It is not correct that signals should only have one path to ground, although there are many times when this is desirable. What is important is what signals share a path to ground. It is a misconception that ground loops are created by having multiple paths to ground or physical loops in your ground connection. Those extra connections may cause problems because they may create a shared path but they may also improve things. You don't necessarily fix ground loops by bringing a bunch of wires together to a single point ground. In complex systems, true single point grounds are not achievable. Your typical home shop CNC system does not permit a true single point grounding system. There will be physical loops in your ground topology; there will also be at least minor "ground loops" (or severe ones if you screw up the wiring) which are not the same as the aforementioned physical loops, though they may be related. Each stepper driver IC REQUIRES a connection between the ground on the logic side and V- on the power side. This is where you want your ideal single point ground to be; unfortunately, there are more than one. So all you can do there is produce a reasonable facsimile of a single point ground with a lot of copper. One wire from each V- lead on each stepper driver to your star ground or two from separate screw terminals (because screw terminals can fail) if you can. Actually soldering a wire on to the board and bypassing the potentially unreliable screw terminals is actually a good idea. One wire from the logic ground of each stepper driver to your star ground if you don't already have two from the V- on the power side will probably do more good than harm but it is much better to have two on the power side. Make sure there is redundancy from the V- terminal of each driver to the star ground. One wire from the ground on your breakout board logic ground to your star ground. One or more wires from your star ground to the V- on your power supply. But this star ground is the ONLY place where ground and V- are allowed to meet in the external wiring (they also meet on each driver board). You may connect one wire from your star ground to the case of the computer butif you have optoisolators on your motor drivers, this may work against you. You may connect one wire from your star ground to the power strip ground. You may connect one wire from your star ground to your motor power supply ground terminal. There should be at least one connection from your star ground to the same ground used by the AC line.
                    You may connect a wire from your star ground to your machine tool frame (there are some pluses and minuses to this). You may not connect the ground terminal on your power supply or any other ground to the V- terminal on the power supply at the power supply end.

                    Keep the wires running to your star ground from your driver boards SHORT and heavy and use reliable connections at the star ground.

                    This configuration does create some minor ground loops, however they are better than the alternatives, and it avoids the ground loops that cause the most trouble. The power strip is not the right place to make your star ground - too much wire between there and the parts that matter if you rely on power cords. However, you may make your star ground using a bolt inserted through a hole drilled in the metal case of the power strip if, and only if, it is practical to mount the power strip immediately adjacent to the stepper drivers; if it is not located within inches of the driver boards, do not run long wires to the power strip ground in place of a star ground in immediate proximity to the driver boards. However, bear in mind that bolts may not make the most reliable electrical connections for multiple connections. Do not wrap bare wires around bolts. You may use soldered lugs; avoid crimp lugs especially insulated crimp lugs (the kind that are crimped through the insulation - these are notoriously unreliable when assembled using consumer grade crimp tools). Feel free to use bus bar located near the driver boards. Feel free to solder connections. You may use the type of <a href="http://store.solar-electric.com/tbb.html">busbar used in circuit breaker panels</a>, one wire per screw.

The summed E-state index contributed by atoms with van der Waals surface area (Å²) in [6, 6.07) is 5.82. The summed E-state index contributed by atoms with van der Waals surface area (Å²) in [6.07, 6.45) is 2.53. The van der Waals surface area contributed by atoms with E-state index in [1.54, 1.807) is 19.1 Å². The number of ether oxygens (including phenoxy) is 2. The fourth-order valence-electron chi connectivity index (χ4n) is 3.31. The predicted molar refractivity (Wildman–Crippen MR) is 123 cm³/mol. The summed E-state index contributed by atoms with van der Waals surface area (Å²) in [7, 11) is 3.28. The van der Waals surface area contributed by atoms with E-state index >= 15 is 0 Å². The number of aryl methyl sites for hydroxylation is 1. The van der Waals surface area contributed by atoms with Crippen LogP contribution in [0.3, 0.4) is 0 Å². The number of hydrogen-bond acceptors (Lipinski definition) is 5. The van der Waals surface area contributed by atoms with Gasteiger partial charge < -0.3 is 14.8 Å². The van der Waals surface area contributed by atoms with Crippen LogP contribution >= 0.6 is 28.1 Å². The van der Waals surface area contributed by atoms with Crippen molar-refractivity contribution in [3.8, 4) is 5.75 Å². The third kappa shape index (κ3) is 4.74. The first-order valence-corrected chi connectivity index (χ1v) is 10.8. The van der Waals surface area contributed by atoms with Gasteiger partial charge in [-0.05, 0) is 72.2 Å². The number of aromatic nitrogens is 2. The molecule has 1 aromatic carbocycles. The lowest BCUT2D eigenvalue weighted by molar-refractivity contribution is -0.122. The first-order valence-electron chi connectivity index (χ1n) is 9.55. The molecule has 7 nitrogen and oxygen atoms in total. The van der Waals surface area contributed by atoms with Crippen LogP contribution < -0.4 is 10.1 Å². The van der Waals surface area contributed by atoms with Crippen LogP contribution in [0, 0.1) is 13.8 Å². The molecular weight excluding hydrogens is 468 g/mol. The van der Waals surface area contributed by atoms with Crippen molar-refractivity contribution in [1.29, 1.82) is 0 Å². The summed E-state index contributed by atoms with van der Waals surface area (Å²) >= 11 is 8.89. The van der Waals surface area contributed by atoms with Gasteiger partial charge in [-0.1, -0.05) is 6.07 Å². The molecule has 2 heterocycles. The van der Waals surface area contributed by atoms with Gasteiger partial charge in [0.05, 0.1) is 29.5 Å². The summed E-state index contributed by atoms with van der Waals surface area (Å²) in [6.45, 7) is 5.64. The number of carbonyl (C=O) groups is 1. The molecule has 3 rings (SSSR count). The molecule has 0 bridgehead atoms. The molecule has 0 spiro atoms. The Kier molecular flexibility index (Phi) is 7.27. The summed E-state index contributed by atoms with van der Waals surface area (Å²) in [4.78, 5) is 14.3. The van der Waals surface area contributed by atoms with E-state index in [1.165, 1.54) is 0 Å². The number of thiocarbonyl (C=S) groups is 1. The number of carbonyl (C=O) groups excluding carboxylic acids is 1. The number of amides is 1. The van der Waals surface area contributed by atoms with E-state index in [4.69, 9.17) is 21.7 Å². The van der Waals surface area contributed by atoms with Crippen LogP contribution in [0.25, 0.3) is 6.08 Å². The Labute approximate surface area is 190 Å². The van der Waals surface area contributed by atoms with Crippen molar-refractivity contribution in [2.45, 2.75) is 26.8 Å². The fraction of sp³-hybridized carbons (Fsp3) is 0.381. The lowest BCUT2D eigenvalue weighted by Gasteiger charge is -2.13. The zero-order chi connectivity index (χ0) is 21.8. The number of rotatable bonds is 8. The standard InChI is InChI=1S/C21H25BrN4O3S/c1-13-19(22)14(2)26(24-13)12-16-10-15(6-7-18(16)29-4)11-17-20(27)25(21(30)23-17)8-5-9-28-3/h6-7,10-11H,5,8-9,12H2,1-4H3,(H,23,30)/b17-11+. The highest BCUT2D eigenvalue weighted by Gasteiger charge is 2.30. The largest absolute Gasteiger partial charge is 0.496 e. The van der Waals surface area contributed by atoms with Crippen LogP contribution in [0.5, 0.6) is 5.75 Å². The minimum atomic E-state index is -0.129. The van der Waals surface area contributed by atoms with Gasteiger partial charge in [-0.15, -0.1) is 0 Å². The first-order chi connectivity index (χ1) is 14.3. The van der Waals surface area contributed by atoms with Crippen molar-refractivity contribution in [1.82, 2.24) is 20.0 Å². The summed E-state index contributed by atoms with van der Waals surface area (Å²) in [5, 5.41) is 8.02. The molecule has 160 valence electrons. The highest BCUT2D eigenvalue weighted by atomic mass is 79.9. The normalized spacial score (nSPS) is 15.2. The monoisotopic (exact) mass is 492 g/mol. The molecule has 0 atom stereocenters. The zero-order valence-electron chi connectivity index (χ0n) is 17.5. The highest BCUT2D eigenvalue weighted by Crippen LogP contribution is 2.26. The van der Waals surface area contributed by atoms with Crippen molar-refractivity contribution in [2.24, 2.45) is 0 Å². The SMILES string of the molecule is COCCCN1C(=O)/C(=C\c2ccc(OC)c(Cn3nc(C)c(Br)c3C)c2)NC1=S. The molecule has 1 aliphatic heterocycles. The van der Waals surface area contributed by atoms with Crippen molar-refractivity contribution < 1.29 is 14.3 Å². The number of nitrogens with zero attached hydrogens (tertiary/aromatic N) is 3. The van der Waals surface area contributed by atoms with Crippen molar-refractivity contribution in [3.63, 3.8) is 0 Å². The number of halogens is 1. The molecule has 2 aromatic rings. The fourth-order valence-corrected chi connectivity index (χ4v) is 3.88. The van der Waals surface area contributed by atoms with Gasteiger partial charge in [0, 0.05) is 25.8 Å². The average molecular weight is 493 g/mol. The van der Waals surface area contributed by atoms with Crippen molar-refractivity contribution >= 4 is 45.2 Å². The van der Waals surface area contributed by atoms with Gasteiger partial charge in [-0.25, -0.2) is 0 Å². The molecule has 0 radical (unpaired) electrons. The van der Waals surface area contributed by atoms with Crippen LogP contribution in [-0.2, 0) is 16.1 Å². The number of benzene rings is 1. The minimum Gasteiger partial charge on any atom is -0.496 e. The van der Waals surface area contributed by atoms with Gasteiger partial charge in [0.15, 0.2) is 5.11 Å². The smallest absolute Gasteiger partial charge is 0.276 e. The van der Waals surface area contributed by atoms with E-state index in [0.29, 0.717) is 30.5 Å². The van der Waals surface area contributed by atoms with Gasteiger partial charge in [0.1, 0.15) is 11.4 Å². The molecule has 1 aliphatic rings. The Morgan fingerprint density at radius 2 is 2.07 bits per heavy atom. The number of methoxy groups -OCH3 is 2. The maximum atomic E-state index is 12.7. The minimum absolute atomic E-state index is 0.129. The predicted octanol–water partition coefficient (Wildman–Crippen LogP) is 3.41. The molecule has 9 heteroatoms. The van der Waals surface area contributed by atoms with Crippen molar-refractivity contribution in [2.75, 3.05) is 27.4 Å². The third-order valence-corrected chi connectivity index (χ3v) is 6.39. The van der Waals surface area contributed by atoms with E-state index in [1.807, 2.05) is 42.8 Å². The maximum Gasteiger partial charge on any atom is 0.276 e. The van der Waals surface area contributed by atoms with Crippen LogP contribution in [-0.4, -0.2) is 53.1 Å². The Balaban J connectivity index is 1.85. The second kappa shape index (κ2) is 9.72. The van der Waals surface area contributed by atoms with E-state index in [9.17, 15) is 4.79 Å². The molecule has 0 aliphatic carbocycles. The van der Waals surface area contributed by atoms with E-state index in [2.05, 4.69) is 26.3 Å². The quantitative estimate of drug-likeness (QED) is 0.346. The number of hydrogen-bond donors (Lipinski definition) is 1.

If there is a break in the V- connection between any motor driver and the star ground (or any other way you connect your V- connections together - this is in no way unique to the star ground), bad things may happen. That current will try to find an alternative path and you may not like the path it takes. It will try to go through the logic ground to another driver board and from there out the driver board's V- connection. Some of the traces in route may not be able to handle it. If they fail, it may then try to go through ICs on your computer motherboard, which will not survive.

                    Optoisolators can improve the situation because they isolate the computer ground from the driver ground even though these will ultimately be connected together at the power strip and be at almost the same potential in normal operation but they can be very different with bad wiring or in certain failure scenarios. Thus they eliminate damage in certain scenarios and can improve signal integrity (though some bad isolator boards may make signal integrity worse). However, a star ground as described here with redundant and reliable connections, which you should have anyway, can eliminate most of the same damage scenarios. The best place for the optoisolators is actually on the driver boards. Optoisolators stop two damage paths: through the ground leads (multiple) of the computer cable and through the data lines. Optoisolators will give better protection if your spindle motor shorts from the AC line to the frame of your machine. Also bear in mind that the risk to your computer is probably not going to be zero, especially as you start connecting more stuff. Vision systems, touch probes, DRO scales, tool height sensors, etc may create additional risks; the optoisolators on your drivers don't protect you against independent paths.